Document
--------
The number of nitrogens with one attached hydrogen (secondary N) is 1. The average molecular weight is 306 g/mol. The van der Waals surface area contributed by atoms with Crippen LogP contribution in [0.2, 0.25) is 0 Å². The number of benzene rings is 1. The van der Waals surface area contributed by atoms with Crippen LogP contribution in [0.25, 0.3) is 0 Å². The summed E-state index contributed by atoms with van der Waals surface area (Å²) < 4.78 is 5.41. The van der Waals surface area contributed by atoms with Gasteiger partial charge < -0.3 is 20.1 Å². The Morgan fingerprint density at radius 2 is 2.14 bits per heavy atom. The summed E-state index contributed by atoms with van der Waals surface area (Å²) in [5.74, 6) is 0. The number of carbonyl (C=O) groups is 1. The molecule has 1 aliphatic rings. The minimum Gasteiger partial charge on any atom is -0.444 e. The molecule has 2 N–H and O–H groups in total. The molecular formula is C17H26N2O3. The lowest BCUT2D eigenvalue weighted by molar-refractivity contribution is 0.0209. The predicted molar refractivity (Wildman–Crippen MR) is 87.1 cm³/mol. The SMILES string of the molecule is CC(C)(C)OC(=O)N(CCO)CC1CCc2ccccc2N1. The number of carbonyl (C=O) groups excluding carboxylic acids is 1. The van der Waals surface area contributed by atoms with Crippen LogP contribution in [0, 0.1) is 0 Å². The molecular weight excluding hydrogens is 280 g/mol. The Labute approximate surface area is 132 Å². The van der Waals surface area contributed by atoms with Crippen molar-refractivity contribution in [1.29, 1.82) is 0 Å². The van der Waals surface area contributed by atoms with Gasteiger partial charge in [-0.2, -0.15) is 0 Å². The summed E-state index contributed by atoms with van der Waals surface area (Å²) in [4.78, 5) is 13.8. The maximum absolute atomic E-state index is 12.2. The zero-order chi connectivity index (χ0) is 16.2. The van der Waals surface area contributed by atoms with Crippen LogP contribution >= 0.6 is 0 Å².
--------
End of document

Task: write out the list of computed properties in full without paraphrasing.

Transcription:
The number of nitrogens with one attached hydrogen (secondary N) is 1. The average molecular weight is 306 g/mol. The van der Waals surface area contributed by atoms with Crippen LogP contribution in [0.2, 0.25) is 0 Å². The number of benzene rings is 1. The van der Waals surface area contributed by atoms with Crippen LogP contribution in [0.25, 0.3) is 0 Å². The summed E-state index contributed by atoms with van der Waals surface area (Å²) < 4.78 is 5.41. The van der Waals surface area contributed by atoms with Gasteiger partial charge < -0.3 is 20.1 Å². The Morgan fingerprint density at radius 2 is 2.14 bits per heavy atom. The summed E-state index contributed by atoms with van der Waals surface area (Å²) in [5.74, 6) is 0. The number of carbonyl (C=O) groups is 1. The molecule has 1 aliphatic rings. The minimum Gasteiger partial charge on any atom is -0.444 e. The molecule has 2 N–H and O–H groups in total. The molecular formula is C17H26N2O3. The lowest BCUT2D eigenvalue weighted by molar-refractivity contribution is 0.0209. The predicted molar refractivity (Wildman–Crippen MR) is 87.1 cm³/mol. The SMILES string of the molecule is CC(C)(C)OC(=O)N(CCO)CC1CCc2ccccc2N1. The number of carbonyl (C=O) groups excluding carboxylic acids is 1. The van der Waals surface area contributed by atoms with Crippen LogP contribution in [0, 0.1) is 0 Å². The molecular weight excluding hydrogens is 280 g/mol. The Labute approximate surface area is 132 Å². The van der Waals surface area contributed by atoms with Crippen molar-refractivity contribution in [1.29, 1.82) is 0 Å². The van der Waals surface area contributed by atoms with Gasteiger partial charge in [-0.2, -0.15) is 0 Å². The summed E-state index contributed by atoms with van der Waals surface area (Å²) in [4.78, 5) is 13.8. The maximum absolute atomic E-state index is 12.2. The zero-order chi connectivity index (χ0) is 16.2. The van der Waals surface area contributed by atoms with Crippen LogP contribution >= 0.6 is 0 Å².